Index of content:
Volume 86, Issue 10, 15 November 1999
- DEVICE PHYSICS (PACS 85)
86(1999); http://dx.doi.org/10.1063/1.371591View Description Hide Description
We present experimental and device model results for electron only, hole only, and bipolar organic light-emitting diodes fabricated using a soluble poly (p-phenylene vinylene) based polymer. Current–voltage characteristics were measured for a series of electron only devices in which the polymer thickness was varied. The curves were described using a device model from which the electron mobility parameters were extracted. Similarly, the hole mobility parameters were extracted using a device model description of characteristics for a series of hole only devices where the barrier to hole injection was varied by appropriate choices of hole injecting electrode. The electron and hole mobilities extracted from the single carrier devices are then used, without additional adjustable parameters, to describe the measured current–voltage characteristics of a series of bipolar devices where both the device thickness and contacts were varied. The model successfully describes the characteristics of single carrier and bipolar devices as a function of polymer thickness and for structures that are contact limited, space charge limited, and for cases in between. We find qualitative agreement between the device model and measured external luminance for a thickness series of devices. We investigate the sensitivity of the device model calculations to the magnitude of the bimolecular recombination rate prefactor.
86(1999); http://dx.doi.org/10.1063/1.371592View Description Hide Description
We present a theoretical study on the dynamical properties of three-dimensional arrays of Josephson junctions. Our results indicate that such superconducting networks represent highly sensitive three-dimensional superconducting quantum interference devices (3D SQUIDs) having some major advantages in comparison with conventional planar SQUIDs. The voltage response function of 3D SQUIDs is directly related to the vector character of external electromagnetic fields. The theory developed here allows the three-dimensional reconstruction of a detected external field including phase information about the field variables. Applications include the design of magnetometers,gradiometers, and particle detectors.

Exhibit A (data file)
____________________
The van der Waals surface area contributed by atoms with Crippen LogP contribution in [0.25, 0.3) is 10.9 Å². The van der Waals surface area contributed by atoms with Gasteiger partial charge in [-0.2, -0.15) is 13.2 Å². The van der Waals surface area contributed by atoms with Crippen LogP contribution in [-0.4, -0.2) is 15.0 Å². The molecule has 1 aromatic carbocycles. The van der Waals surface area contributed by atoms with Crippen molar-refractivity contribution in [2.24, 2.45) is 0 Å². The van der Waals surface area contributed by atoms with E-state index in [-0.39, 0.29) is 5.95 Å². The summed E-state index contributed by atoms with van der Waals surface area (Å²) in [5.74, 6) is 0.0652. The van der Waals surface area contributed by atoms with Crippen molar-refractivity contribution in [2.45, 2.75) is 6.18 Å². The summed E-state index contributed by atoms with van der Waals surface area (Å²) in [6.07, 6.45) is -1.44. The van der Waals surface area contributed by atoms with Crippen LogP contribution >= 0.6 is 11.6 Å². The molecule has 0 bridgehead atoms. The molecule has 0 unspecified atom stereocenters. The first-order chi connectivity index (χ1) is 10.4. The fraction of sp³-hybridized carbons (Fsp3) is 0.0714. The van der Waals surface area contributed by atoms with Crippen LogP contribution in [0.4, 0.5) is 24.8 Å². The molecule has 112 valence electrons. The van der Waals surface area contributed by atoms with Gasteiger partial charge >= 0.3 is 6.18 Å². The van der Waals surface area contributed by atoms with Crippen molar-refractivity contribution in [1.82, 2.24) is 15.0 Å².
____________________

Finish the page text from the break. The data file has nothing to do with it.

86(1999); http://dx.doi.org/10.1063/1.371593View Description Hide Description
The process and reproducibility of transverse magnetic recording are studied by micromagnetic simulation using the Landau–Lifshitz–Gilbert equation and compared with longitudinal recording. The magnetization process of the recording medium by a conventional thin-film head is simulated for various anisotropic fields of media. It is confirmed that the transverse bit can be recorded by using a conventional head and medium at high-bit density. The magnetic-field component perpendicular to the medium is very important for magnetization reversal. In transverse recording, there is a disadvantage in that the field perpendicular to the medium along the bit direction is very small. The transverse recording bits can be detected by a magnetoresistive element with two sensing regions at each end that have opposing biases of different signs. As the track width becomes narrow, the output for transverse bits becomes large relative to that for longitudinal bits.
86(1999); http://dx.doi.org/10.1063/1.371594View Description Hide Description
We present measurements of the nonlinear surface impedance and the third-order intermodulation distortion (IMD) of a microstrip resonator, which is initially in the as-processed state and subsequently annealed at 450–600 °C. of the as-processed sample in the high-dissipated-power range is explained in terms of the vortices in weak links. In the low-dissipated-power range, outputs of IMD are changed by annealing the resonator, and the minimum IMD generation is obtained with a sample annealed at 500 °C. By comparing the IMD generation of the samples with the crystalline structure measured by x-ray diffraction and transmission electron microscopy, it is shown that IMD of the film is generated at lattice distortions of the a−b plane in grains and grain boundaries.